17 April 2008
The Department of Arts and Culture and the National Library are to reprint out-of-print indigenous language books in an bid to reduce literacy and promote the culture of reading and writing, and is calling on the public to help identify worthwhile books.
“We humbly call upon all teachers, lecturers, librarians, publishers, authors and all people interested in our indigenous literature to assist us in identify these books,” said National Library spokesperson Rhulani Bila.
“The government is committed to the vision of reducing illiteracy and promoting the culture of reading and writing in the country.”
The books should have been published between the years 1900-1990 in languages including isiXhosa, isiZulu, isiNdebele, siSwati, seSotho, seTswana, sePedi, tshiVenda and Xitsonga.
The department, as the custodian of the nation’s heritage, has a mandate of contributing to this national agenda through development, promotion and preservation of languages and literature.
The National Library, for its part, is mandated by the National Library of South Africa Act to be the custodian and provider of the nation’s key knowledge resources and to collect and preserve published documents and make them accessible to the public.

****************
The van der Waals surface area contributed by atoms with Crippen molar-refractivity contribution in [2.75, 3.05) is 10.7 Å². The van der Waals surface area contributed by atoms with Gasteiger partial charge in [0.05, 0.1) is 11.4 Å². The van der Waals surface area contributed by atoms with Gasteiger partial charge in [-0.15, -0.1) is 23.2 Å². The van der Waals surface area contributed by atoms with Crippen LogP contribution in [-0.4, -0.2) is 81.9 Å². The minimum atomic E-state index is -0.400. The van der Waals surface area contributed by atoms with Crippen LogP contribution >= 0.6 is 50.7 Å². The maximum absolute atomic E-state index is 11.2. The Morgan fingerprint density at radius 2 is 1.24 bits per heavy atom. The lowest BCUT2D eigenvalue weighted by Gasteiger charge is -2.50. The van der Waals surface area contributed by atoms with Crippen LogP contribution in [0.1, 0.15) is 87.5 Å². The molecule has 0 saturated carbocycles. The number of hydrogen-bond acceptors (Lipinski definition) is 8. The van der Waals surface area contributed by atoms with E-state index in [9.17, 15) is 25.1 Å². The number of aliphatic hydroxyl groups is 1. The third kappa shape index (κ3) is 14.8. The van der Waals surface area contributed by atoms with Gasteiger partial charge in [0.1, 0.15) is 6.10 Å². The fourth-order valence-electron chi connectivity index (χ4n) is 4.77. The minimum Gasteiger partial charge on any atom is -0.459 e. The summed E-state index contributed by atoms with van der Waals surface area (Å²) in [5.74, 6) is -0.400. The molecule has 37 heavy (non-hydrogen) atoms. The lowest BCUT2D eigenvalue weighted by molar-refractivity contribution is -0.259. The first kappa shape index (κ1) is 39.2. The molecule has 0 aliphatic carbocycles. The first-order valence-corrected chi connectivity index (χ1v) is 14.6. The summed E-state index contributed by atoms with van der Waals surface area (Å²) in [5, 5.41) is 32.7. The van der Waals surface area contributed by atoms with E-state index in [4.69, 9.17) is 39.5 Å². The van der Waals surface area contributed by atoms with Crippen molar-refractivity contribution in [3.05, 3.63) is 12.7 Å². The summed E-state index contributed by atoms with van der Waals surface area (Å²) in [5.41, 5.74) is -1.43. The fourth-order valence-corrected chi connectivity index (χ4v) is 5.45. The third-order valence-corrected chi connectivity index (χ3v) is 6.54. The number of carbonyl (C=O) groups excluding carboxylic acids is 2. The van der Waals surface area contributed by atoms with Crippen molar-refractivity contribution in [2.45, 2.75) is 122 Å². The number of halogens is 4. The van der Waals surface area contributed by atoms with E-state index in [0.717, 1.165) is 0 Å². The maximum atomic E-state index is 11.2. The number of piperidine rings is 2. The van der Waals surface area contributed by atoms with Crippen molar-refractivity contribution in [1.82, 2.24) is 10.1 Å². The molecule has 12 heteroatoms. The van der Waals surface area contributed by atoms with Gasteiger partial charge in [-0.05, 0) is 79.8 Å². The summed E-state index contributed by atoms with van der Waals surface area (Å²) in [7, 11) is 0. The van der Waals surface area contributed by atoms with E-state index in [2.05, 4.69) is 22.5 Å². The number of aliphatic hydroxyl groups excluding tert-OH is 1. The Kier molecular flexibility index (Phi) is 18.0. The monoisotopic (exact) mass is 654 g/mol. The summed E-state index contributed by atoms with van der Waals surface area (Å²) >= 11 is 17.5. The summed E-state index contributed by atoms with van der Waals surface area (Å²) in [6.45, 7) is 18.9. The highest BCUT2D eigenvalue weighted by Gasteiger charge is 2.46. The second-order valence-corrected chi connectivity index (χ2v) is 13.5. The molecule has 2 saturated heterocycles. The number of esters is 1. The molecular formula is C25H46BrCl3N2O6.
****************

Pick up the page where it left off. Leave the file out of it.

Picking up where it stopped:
“We ensure that knowledge is not lost to posterity and that information is available for research,” the National Library website states.
“The National Library’s collections contain a wealth of information, and include rare manuscripts, books published in South Africa, periodicals, government publications, official foreign publications, maps, technical reports, Africana and newspapers.”
Many of the above are available on CD or microfilm, in digital format or accessible online.
Interested members of the public are encouraged to participate in nominating books for the project and send in a brief synopsis of an indigenous language book that might be considered as a classic.